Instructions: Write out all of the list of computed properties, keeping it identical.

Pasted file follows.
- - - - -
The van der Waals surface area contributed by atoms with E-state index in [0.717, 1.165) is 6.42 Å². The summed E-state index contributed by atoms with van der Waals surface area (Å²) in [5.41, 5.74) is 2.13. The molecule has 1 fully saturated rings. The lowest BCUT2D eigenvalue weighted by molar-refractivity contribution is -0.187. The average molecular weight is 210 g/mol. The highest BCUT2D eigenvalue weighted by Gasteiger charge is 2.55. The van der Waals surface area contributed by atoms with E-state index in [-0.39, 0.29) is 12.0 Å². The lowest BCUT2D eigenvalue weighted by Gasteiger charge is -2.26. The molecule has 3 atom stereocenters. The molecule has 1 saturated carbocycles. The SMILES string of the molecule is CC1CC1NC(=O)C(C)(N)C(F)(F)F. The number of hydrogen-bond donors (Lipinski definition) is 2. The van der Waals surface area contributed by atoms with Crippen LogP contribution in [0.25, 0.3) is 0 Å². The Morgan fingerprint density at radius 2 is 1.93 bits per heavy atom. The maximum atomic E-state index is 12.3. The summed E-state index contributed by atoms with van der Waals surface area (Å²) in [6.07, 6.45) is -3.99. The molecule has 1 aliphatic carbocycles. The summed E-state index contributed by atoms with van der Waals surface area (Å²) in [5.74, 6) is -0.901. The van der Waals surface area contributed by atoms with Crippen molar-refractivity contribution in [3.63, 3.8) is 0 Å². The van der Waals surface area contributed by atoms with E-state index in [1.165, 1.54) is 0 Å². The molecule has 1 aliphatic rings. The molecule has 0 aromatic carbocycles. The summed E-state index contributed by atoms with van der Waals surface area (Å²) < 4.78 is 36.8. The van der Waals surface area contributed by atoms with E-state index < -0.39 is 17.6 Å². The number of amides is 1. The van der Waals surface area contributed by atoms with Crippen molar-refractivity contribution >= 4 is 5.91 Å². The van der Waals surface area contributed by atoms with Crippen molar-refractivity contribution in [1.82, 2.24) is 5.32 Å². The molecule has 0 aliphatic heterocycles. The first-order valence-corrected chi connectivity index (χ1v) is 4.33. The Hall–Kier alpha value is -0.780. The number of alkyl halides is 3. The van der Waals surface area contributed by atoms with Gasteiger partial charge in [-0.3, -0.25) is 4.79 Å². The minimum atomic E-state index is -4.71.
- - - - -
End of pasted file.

The van der Waals surface area contributed by atoms with E-state index in [0.717, 1.165) is 6.42 Å². The summed E-state index contributed by atoms with van der Waals surface area (Å²) in [5.41, 5.74) is 2.13. The molecule has 1 fully saturated rings. The lowest BCUT2D eigenvalue weighted by molar-refractivity contribution is -0.187. The average molecular weight is 210 g/mol. The highest BCUT2D eigenvalue weighted by Gasteiger charge is 2.55. The van der Waals surface area contributed by atoms with E-state index in [-0.39, 0.29) is 12.0 Å². The lowest BCUT2D eigenvalue weighted by Gasteiger charge is -2.26. The molecule has 3 atom stereocenters. The molecule has 1 saturated carbocycles. The SMILES string of the molecule is CC1CC1NC(=O)C(C)(N)C(F)(F)F. The number of hydrogen-bond donors (Lipinski definition) is 2. The van der Waals surface area contributed by atoms with Crippen LogP contribution in [0.25, 0.3) is 0 Å². The Morgan fingerprint density at radius 2 is 1.93 bits per heavy atom. The maximum atomic E-state index is 12.3. The summed E-state index contributed by atoms with van der Waals surface area (Å²) in [6.07, 6.45) is -3.99. The molecule has 1 aliphatic carbocycles. The summed E-state index contributed by atoms with van der Waals surface area (Å²) in [5.74, 6) is -0.901. The van der Waals surface area contributed by atoms with Crippen molar-refractivity contribution in [3.63, 3.8) is 0 Å². The van der Waals surface area contributed by atoms with E-state index in [1.165, 1.54) is 0 Å². The molecule has 1 aliphatic rings. The molecule has 0 aromatic carbocycles. The summed E-state index contributed by atoms with van der Waals surface area (Å²) < 4.78 is 36.8. The van der Waals surface area contributed by atoms with E-state index < -0.39 is 17.6 Å². The number of amides is 1. The van der Waals surface area contributed by atoms with Crippen molar-refractivity contribution >= 4 is 5.91 Å². The van der Waals surface area contributed by atoms with Crippen molar-refractivity contribution in [1.82, 2.24) is 5.32 Å². The molecule has 0 aliphatic heterocycles. The first-order valence-corrected chi connectivity index (χ1v) is 4.33. The Hall–Kier alpha value is -0.780. The number of alkyl halides is 3. The van der Waals surface area contributed by atoms with Gasteiger partial charge in [-0.3, -0.25) is 4.79 Å². The minimum atomic E-state index is -4.71.